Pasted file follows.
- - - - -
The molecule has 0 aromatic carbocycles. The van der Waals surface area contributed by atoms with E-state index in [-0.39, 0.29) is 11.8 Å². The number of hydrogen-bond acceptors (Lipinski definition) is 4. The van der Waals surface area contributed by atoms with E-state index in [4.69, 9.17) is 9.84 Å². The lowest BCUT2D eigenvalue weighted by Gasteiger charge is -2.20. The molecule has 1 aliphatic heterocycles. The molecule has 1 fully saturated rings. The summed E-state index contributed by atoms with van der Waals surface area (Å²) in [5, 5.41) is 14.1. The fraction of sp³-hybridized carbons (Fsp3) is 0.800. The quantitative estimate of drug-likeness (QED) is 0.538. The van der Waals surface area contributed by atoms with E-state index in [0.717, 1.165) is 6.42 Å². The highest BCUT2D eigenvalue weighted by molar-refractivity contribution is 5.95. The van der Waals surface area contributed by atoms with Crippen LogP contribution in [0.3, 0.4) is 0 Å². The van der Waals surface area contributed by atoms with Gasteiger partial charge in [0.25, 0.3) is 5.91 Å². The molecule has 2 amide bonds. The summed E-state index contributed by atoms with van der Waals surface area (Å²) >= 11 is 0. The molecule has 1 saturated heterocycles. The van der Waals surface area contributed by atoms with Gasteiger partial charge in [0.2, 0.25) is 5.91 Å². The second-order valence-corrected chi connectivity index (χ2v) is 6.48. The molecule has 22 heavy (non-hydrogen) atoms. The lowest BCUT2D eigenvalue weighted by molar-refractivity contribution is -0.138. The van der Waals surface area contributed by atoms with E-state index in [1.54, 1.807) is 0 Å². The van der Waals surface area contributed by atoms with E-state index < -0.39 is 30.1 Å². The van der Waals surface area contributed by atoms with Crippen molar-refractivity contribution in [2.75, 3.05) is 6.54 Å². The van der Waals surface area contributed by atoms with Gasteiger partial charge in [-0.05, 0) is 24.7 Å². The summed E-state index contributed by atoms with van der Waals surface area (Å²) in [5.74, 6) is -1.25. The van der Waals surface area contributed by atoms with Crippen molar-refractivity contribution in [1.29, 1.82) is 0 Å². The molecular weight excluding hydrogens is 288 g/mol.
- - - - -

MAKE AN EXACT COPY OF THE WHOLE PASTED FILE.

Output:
The molecule has 0 aromatic carbocycles. The van der Waals surface area contributed by atoms with E-state index in [-0.39, 0.29) is 11.8 Å². The number of hydrogen-bond acceptors (Lipinski definition) is 4. The van der Waals surface area contributed by atoms with E-state index in [4.69, 9.17) is 9.84 Å². The lowest BCUT2D eigenvalue weighted by Gasteiger charge is -2.20. The molecule has 1 aliphatic heterocycles. The molecule has 1 fully saturated rings. The summed E-state index contributed by atoms with van der Waals surface area (Å²) in [5, 5.41) is 14.1. The fraction of sp³-hybridized carbons (Fsp3) is 0.800. The quantitative estimate of drug-likeness (QED) is 0.538. The van der Waals surface area contributed by atoms with E-state index in [0.717, 1.165) is 6.42 Å². The highest BCUT2D eigenvalue weighted by molar-refractivity contribution is 5.95. The van der Waals surface area contributed by atoms with Crippen LogP contribution in [0.3, 0.4) is 0 Å². The van der Waals surface area contributed by atoms with Gasteiger partial charge in [0.25, 0.3) is 5.91 Å². The molecule has 2 amide bonds. The summed E-state index contributed by atoms with van der Waals surface area (Å²) >= 11 is 0. The molecule has 1 saturated heterocycles. The van der Waals surface area contributed by atoms with Gasteiger partial charge in [0.2, 0.25) is 5.91 Å². The second-order valence-corrected chi connectivity index (χ2v) is 6.48. The molecule has 22 heavy (non-hydrogen) atoms. The lowest BCUT2D eigenvalue weighted by molar-refractivity contribution is -0.138. The van der Waals surface area contributed by atoms with E-state index in [1.54, 1.807) is 0 Å². The van der Waals surface area contributed by atoms with E-state index < -0.39 is 30.1 Å². The van der Waals surface area contributed by atoms with Crippen molar-refractivity contribution in [2.75, 3.05) is 6.54 Å². The van der Waals surface area contributed by atoms with Gasteiger partial charge in [-0.05, 0) is 24.7 Å². The summed E-state index contributed by atoms with van der Waals surface area (Å²) in [5.74, 6) is -1.25. The van der Waals surface area contributed by atoms with Crippen molar-refractivity contribution in [1.29, 1.82) is 0 Å². The molecular weight excluding hydrogens is 288 g/mol.